Having in the past purchased a couple of neckties with coats of arms on them, I continue to receive regular catalogs from the mail order firm Design Toscano. (The ties that I have bought from them can be found at http://www.designtoscano.com/product/code/SL122.do and http://www.designtoscano.com/product/code/AL105.do. This is not necessarily a plug for the firm; others have found at least one of the ties available less expensively elsewhere. But they are really nice ties, and I regularly receive good comments when I wear them.)
But I took the time to read through their most recent catalog, and thought I would share a few of the heraldic items in it. Some are real heraldry; some are clearly fictional.
One of the clearly fictional pieces is the “Count Dracula’s Coat of Arms” Wall Plaque (http://www.designtoscano.com/product/code/CL6100.do).
I’d love to know the “historic drawings” from which they say this “family crest of Vlad the Impaler” was allegedly taken, since I’ve seen nothing like it in all of my heraldic researches.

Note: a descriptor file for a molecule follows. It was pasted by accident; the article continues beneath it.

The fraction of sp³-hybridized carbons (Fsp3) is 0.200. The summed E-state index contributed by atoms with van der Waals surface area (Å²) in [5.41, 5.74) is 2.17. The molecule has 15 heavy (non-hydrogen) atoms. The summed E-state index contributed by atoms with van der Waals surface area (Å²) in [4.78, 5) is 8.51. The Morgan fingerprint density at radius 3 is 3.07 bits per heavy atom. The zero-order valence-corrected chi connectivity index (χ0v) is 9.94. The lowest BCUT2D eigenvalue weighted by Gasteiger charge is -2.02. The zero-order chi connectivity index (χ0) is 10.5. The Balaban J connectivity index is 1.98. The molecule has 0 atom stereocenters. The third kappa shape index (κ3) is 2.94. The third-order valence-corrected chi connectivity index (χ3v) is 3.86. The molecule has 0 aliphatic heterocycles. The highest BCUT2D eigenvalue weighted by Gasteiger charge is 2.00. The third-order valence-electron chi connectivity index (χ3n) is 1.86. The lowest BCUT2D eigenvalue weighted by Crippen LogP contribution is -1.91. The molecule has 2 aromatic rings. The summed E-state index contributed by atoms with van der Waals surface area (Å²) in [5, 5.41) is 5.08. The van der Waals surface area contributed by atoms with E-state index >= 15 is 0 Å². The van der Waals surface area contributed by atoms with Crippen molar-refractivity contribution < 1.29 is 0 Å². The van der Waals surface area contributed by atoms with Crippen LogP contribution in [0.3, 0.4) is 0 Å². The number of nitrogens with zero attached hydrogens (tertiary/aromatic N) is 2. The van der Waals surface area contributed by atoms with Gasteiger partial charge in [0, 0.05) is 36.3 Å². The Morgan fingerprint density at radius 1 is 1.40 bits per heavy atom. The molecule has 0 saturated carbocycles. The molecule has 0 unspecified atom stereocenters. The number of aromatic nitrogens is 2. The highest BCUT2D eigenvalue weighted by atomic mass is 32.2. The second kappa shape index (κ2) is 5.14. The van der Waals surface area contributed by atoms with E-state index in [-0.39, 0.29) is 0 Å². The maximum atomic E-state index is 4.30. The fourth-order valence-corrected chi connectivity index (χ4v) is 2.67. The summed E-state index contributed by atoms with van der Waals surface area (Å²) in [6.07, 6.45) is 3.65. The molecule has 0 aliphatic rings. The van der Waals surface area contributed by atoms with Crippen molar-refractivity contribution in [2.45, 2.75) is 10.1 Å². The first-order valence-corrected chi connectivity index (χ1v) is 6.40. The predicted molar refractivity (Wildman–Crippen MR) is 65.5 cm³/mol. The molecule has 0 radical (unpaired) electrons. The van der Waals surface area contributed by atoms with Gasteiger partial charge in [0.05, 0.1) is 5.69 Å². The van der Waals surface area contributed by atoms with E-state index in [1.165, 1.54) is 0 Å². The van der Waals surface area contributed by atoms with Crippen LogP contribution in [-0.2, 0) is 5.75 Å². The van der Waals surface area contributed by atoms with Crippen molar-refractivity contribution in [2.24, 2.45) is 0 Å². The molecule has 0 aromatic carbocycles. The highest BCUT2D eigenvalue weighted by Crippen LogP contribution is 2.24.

Another coat of arms that is not so fictional, but for whom I have not found a positive attribution, is this stained glass panel (http://www.designtoscano.com/product/code/HD27677.do).
A quick review of Papworth’s Ordinary of British Armorials finds several similar coats of arms belonging to different branches of the Mill and Milne families, but none seem to match exactly. The closest are Mill, Bonniton, Or a cross moline between three mullets azure and Milne, Edinburgh, Or a lozenge-pierced cross moline between three mullets azure within a bordure nebuly sable. The first lacks the piercing of the cross which appears in the panel; the second has a bordure which does not appear in the arms on the panel. Other variants change either the shape of the piercing (square-pierced and oval-pierced) or the color or line of division of the bordure (e.g., invected).
I'll show you some of the other heraldry to be found in their catalog over the next few posts.
Happy New Year!
2 weeks ago